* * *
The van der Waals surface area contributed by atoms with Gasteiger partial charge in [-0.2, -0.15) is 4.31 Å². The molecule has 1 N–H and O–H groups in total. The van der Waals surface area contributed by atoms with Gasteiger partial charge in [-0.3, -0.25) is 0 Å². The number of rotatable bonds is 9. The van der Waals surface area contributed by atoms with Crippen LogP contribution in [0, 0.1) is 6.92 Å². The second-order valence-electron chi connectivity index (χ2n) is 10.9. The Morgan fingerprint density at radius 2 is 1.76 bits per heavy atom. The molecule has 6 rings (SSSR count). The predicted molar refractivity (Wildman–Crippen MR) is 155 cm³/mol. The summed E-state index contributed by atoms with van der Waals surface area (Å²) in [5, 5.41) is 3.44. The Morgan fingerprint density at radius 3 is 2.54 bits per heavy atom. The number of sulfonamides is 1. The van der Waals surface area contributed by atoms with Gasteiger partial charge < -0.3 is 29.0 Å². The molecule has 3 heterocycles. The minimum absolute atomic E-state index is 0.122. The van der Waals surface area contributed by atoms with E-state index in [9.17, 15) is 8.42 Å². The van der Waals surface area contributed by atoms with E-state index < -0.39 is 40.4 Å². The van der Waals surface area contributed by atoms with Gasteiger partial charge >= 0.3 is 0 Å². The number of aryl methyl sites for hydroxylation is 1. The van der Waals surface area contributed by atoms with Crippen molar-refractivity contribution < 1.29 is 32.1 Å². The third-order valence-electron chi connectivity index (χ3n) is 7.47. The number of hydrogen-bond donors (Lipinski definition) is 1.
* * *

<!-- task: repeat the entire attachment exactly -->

The van der Waals surface area contributed by atoms with Gasteiger partial charge in [-0.2, -0.15) is 4.31 Å². The molecule has 1 N–H and O–H groups in total. The van der Waals surface area contributed by atoms with Gasteiger partial charge in [-0.3, -0.25) is 0 Å². The number of rotatable bonds is 9. The van der Waals surface area contributed by atoms with Crippen LogP contribution in [0, 0.1) is 6.92 Å². The second-order valence-electron chi connectivity index (χ2n) is 10.9. The Morgan fingerprint density at radius 2 is 1.76 bits per heavy atom. The molecule has 6 rings (SSSR count). The predicted molar refractivity (Wildman–Crippen MR) is 155 cm³/mol. The summed E-state index contributed by atoms with van der Waals surface area (Å²) in [5, 5.41) is 3.44. The Morgan fingerprint density at radius 3 is 2.54 bits per heavy atom. The number of sulfonamides is 1. The van der Waals surface area contributed by atoms with Gasteiger partial charge < -0.3 is 29.0 Å². The molecule has 3 heterocycles. The minimum absolute atomic E-state index is 0.122. The van der Waals surface area contributed by atoms with E-state index in [9.17, 15) is 8.42 Å². The van der Waals surface area contributed by atoms with E-state index < -0.39 is 40.4 Å². The van der Waals surface area contributed by atoms with Gasteiger partial charge >= 0.3 is 0 Å². The number of aryl methyl sites for hydroxylation is 1. The van der Waals surface area contributed by atoms with Crippen molar-refractivity contribution < 1.29 is 32.1 Å². The third-order valence-electron chi connectivity index (χ3n) is 7.47. The number of hydrogen-bond donors (Lipinski definition) is 1.